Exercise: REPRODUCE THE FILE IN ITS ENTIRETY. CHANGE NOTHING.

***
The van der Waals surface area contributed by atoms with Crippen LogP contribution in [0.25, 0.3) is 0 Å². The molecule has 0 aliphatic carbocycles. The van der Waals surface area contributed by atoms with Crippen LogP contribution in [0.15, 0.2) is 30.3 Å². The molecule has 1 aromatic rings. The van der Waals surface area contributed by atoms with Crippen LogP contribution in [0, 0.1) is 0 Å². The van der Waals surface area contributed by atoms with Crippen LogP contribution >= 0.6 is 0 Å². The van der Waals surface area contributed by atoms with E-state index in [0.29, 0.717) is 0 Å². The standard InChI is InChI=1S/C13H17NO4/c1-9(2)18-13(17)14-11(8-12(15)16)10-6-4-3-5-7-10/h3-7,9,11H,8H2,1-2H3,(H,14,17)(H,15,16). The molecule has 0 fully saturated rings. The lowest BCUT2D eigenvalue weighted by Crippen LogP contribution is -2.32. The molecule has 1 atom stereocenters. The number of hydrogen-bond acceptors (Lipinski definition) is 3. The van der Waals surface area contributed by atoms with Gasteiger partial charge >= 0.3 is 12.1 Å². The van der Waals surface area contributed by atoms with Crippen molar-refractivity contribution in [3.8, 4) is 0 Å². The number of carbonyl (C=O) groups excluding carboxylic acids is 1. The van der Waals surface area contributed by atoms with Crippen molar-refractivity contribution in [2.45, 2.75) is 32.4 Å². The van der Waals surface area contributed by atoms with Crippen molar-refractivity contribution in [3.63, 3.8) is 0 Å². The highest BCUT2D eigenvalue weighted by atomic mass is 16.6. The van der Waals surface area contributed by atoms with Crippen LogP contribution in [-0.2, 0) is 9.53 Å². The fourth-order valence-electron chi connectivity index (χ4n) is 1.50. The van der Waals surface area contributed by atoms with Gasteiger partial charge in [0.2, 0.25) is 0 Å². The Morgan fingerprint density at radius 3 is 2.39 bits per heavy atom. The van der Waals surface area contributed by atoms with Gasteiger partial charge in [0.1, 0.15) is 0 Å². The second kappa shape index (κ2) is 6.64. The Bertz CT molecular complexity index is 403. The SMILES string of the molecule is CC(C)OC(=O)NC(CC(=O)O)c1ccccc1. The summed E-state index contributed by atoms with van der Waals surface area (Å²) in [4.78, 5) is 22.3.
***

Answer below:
The van der Waals surface area contributed by atoms with Crippen LogP contribution in [0.25, 0.3) is 0 Å². The molecule has 0 aliphatic carbocycles. The van der Waals surface area contributed by atoms with Crippen LogP contribution in [0.15, 0.2) is 30.3 Å². The molecule has 1 aromatic rings. The van der Waals surface area contributed by atoms with Crippen LogP contribution in [0, 0.1) is 0 Å². The van der Waals surface area contributed by atoms with Crippen LogP contribution >= 0.6 is 0 Å². The van der Waals surface area contributed by atoms with E-state index in [0.29, 0.717) is 0 Å². The standard InChI is InChI=1S/C13H17NO4/c1-9(2)18-13(17)14-11(8-12(15)16)10-6-4-3-5-7-10/h3-7,9,11H,8H2,1-2H3,(H,14,17)(H,15,16). The molecule has 0 fully saturated rings. The lowest BCUT2D eigenvalue weighted by Crippen LogP contribution is -2.32. The molecule has 1 atom stereocenters. The number of hydrogen-bond acceptors (Lipinski definition) is 3. The van der Waals surface area contributed by atoms with Gasteiger partial charge >= 0.3 is 12.1 Å². The van der Waals surface area contributed by atoms with Crippen molar-refractivity contribution in [3.8, 4) is 0 Å². The number of carbonyl (C=O) groups excluding carboxylic acids is 1. The van der Waals surface area contributed by atoms with Crippen molar-refractivity contribution in [2.45, 2.75) is 32.4 Å². The van der Waals surface area contributed by atoms with Crippen molar-refractivity contribution in [3.63, 3.8) is 0 Å². The highest BCUT2D eigenvalue weighted by atomic mass is 16.6. The van der Waals surface area contributed by atoms with Crippen LogP contribution in [-0.2, 0) is 9.53 Å². The fourth-order valence-electron chi connectivity index (χ4n) is 1.50. The van der Waals surface area contributed by atoms with Gasteiger partial charge in [0.2, 0.25) is 0 Å². The Morgan fingerprint density at radius 3 is 2.39 bits per heavy atom. The van der Waals surface area contributed by atoms with Gasteiger partial charge in [0.1, 0.15) is 0 Å². The second kappa shape index (κ2) is 6.64. The Bertz CT molecular complexity index is 403. The SMILES string of the molecule is CC(C)OC(=O)NC(CC(=O)O)c1ccccc1. The summed E-state index contributed by atoms with van der Waals surface area (Å²) in [4.78, 5) is 22.3.